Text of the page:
Woman’s Work – A Salute to women filmmakers marginalized, overlooked and underpaid by the ﬁlm industry, women ﬁlmmakers, upon ﬁnding their place behind the camera, produced the most provocative and groundbreaking of cinematic masterpieces. In this special series of ﬁlms, The Cupertino Library Foundation and Blue Light Cinema devote six weeks in exploring the work of the world’s great women directors. You are invited to watch the ﬁlms as they were meant to be seen – on the big screen – and later explore and discuss the work of these extraordinary ﬁlmmakers in a lively post-show discussion led by ﬁlmmaker and historian Mark Larson.
Admission Free. Location for all movies is Bluelight Cinemas.
Theatre seating is limited. All films start at 1:15 pm on Thursdays.
Patrons interested in attending should register for each film separately, and bring their registration to the Bluelight Cinemas box office before the scheduled start of the film to exchange with a ticket issued by Bluelight Cinemas.
Ten minutes prior to the scheduled start of the film, anyone who is wait-listed or a drop-in will be able to approach the Bluelight Cinemas box office to ask for a ticket and to be seated on a first come first serve basis.
Seating is limited, and in some cases when overbooking of registrations occurs, certain patrons with registrations may not be able to be seated for the film. The best way to obtain a seat is to register using the orange buttons below and come earlier to the theatre.
Thursday April 13th
Ocean Waif (1916) and 49 -17 (1917) We begin our series with rarely exhibited ﬁlms by two extraordinary ﬁlmmakers from the silent era – the lyrical romance of the Ocean Waif (1916) by the cinematic pioneer Alice Guy Blanche and Ruth Ann Baldwins’s 49 -17 (1917) the ﬁrst Western feature directed by a woman.
Thursday April 20th
Ishtar (1987) Dustin Hoffman and Warren Beatty hit the road through the Middle East as two vagabond songwriters in legendary writer/director Elaine May’s wild and hilarious Ishtar (1987). Not appreciated upon its ﬁrst release, this wonderful comic gem has been newly rediscovered by both inspired ﬁlmmakers and grateful audiences.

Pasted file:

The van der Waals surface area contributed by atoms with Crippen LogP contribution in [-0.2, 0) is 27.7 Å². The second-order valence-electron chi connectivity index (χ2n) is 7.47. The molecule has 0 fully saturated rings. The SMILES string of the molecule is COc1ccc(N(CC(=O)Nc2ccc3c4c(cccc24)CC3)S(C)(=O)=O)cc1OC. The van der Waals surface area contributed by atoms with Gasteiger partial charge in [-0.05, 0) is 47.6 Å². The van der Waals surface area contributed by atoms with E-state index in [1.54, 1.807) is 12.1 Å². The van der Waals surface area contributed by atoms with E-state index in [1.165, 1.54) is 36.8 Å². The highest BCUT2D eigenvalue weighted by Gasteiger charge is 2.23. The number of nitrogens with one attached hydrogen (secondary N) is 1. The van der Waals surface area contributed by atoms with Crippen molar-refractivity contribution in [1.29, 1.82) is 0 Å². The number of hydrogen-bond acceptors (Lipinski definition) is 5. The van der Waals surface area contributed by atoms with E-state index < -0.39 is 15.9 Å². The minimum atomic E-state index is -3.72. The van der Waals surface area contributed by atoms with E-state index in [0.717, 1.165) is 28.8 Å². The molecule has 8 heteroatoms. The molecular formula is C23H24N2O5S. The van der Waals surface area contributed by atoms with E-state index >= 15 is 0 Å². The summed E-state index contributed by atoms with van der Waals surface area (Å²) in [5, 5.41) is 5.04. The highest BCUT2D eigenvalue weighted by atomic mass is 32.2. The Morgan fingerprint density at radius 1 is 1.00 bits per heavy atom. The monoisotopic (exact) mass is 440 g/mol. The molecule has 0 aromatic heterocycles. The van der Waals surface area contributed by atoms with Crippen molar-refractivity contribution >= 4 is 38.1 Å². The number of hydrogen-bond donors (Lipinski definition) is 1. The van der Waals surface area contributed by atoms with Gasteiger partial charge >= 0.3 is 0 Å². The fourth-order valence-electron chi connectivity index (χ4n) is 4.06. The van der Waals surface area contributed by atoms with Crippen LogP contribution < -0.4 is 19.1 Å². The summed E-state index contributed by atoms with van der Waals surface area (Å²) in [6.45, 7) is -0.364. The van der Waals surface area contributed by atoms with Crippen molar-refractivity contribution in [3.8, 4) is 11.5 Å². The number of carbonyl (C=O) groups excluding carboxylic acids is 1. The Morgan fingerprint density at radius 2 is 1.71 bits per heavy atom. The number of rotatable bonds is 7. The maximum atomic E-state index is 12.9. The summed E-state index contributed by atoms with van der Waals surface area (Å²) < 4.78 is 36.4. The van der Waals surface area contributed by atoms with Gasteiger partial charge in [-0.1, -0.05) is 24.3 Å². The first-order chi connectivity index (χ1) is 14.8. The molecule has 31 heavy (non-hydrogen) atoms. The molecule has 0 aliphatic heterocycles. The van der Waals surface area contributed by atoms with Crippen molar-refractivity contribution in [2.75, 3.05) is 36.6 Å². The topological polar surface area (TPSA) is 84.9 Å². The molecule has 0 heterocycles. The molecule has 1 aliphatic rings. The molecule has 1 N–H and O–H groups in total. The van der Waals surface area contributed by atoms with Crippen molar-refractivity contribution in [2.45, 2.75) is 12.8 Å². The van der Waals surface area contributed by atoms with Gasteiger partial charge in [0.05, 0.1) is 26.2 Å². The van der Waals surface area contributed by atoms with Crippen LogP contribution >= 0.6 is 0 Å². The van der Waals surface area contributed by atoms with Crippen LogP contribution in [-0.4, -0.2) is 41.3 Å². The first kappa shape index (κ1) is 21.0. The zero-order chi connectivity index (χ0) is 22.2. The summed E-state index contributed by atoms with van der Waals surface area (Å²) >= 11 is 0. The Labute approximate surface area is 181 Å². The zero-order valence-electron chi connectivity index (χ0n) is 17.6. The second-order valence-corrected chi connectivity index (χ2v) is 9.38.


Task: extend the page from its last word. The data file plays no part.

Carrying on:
Thursday April 27th
Christopher Strong (1933) The one and only Katherine Hepburn ﬂies high for love in director Dorothy Arzner’s classic melodrama of a woman’s sacriﬁce and experimental aviation – Christopher Strong (1933). For many years in the 1930’s and 40’s, Ms. Arzner was the only woman directing in the major Hollywood studios.
Thursday May 4th
Crossing Delancey (1988) A very great American ﬁlm of the 1980’s, Crossing Delancey (1988) by the independent ﬁlmmaker Joan Micklin Silver, has always been an audience favorite. Not only is this a touching love story beautifully enacted by Amy Irving and Peter Riegert, but also a ﬁnely crafted ﬁlm that captures the faces and voices of a now lost New York.
Thursday May 11th
The Bigamist (1953) The “mother of us all”, actress Ida Lupino, who fought long and hard to get behind the camera, made some of the most extraordinary and inﬂuential ﬁlms in the the 1940’s and 50’s. Join us for a rare showing of her sensitive portrait of men and women searching for truth and love in The Bigamist (1953), starring Edmund O’Brien, Joan Fontaine and the director herself.
Thursday, May 18
The Apple (1998) Two young twin sisters who have been conﬁned in darkness since birth discover the light of the world around them in this stunning ﬁlm from Iran. Made when the director Samira Makhmalbaf was only seventeen years old, The Apple (1998) is an extraordinary achievement in motion picture storytelling, forging a new blend of ﬁction and non-ﬁction that has been enormously inﬂuential to world cinema.